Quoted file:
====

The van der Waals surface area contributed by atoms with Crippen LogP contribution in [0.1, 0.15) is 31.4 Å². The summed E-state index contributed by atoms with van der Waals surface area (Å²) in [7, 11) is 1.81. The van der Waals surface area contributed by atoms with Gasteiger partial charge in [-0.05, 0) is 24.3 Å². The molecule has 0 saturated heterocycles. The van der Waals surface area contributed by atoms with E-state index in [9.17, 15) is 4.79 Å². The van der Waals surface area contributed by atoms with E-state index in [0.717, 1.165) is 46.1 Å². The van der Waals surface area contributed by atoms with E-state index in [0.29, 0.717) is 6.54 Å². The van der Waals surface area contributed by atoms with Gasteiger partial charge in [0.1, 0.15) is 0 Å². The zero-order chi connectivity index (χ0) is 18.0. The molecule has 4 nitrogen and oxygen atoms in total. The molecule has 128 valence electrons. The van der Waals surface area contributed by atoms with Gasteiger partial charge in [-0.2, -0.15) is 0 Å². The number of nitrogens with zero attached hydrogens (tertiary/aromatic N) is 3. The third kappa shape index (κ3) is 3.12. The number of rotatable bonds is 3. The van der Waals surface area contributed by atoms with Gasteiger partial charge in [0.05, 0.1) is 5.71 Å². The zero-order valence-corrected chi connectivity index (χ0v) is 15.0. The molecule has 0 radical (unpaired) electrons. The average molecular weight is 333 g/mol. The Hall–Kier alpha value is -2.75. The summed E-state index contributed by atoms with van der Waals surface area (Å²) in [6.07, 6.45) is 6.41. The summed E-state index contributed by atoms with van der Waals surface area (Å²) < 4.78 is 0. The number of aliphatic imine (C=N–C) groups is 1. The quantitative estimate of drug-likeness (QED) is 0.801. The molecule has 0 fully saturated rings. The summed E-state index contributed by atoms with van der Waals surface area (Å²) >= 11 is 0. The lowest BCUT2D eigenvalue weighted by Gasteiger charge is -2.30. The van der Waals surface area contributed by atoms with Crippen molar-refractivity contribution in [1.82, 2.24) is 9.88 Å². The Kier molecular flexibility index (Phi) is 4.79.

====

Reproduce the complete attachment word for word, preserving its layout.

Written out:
The van der Waals surface area contributed by atoms with Crippen LogP contribution in [0.1, 0.15) is 31.4 Å². The summed E-state index contributed by atoms with van der Waals surface area (Å²) in [7, 11) is 1.81. The van der Waals surface area contributed by atoms with Gasteiger partial charge in [-0.05, 0) is 24.3 Å². The molecule has 0 saturated heterocycles. The van der Waals surface area contributed by atoms with E-state index in [9.17, 15) is 4.79 Å². The van der Waals surface area contributed by atoms with E-state index in [0.717, 1.165) is 46.1 Å². The van der Waals surface area contributed by atoms with E-state index in [0.29, 0.717) is 6.54 Å². The van der Waals surface area contributed by atoms with Gasteiger partial charge in [0.1, 0.15) is 0 Å². The zero-order chi connectivity index (χ0) is 18.0. The molecule has 4 nitrogen and oxygen atoms in total. The molecule has 128 valence electrons. The van der Waals surface area contributed by atoms with Gasteiger partial charge in [-0.2, -0.15) is 0 Å². The number of nitrogens with zero attached hydrogens (tertiary/aromatic N) is 3. The third kappa shape index (κ3) is 3.12. The number of rotatable bonds is 3. The van der Waals surface area contributed by atoms with Gasteiger partial charge in [0.05, 0.1) is 5.71 Å². The zero-order valence-corrected chi connectivity index (χ0v) is 15.0. The molecule has 0 radical (unpaired) electrons. The average molecular weight is 333 g/mol. The Hall–Kier alpha value is -2.75. The summed E-state index contributed by atoms with van der Waals surface area (Å²) in [6.07, 6.45) is 6.41. The summed E-state index contributed by atoms with van der Waals surface area (Å²) < 4.78 is 0. The number of aliphatic imine (C=N–C) groups is 1. The quantitative estimate of drug-likeness (QED) is 0.801. The molecule has 0 fully saturated rings. The summed E-state index contributed by atoms with van der Waals surface area (Å²) >= 11 is 0. The lowest BCUT2D eigenvalue weighted by Gasteiger charge is -2.30. The van der Waals surface area contributed by atoms with Crippen molar-refractivity contribution in [1.82, 2.24) is 9.88 Å². The Kier molecular flexibility index (Phi) is 4.79.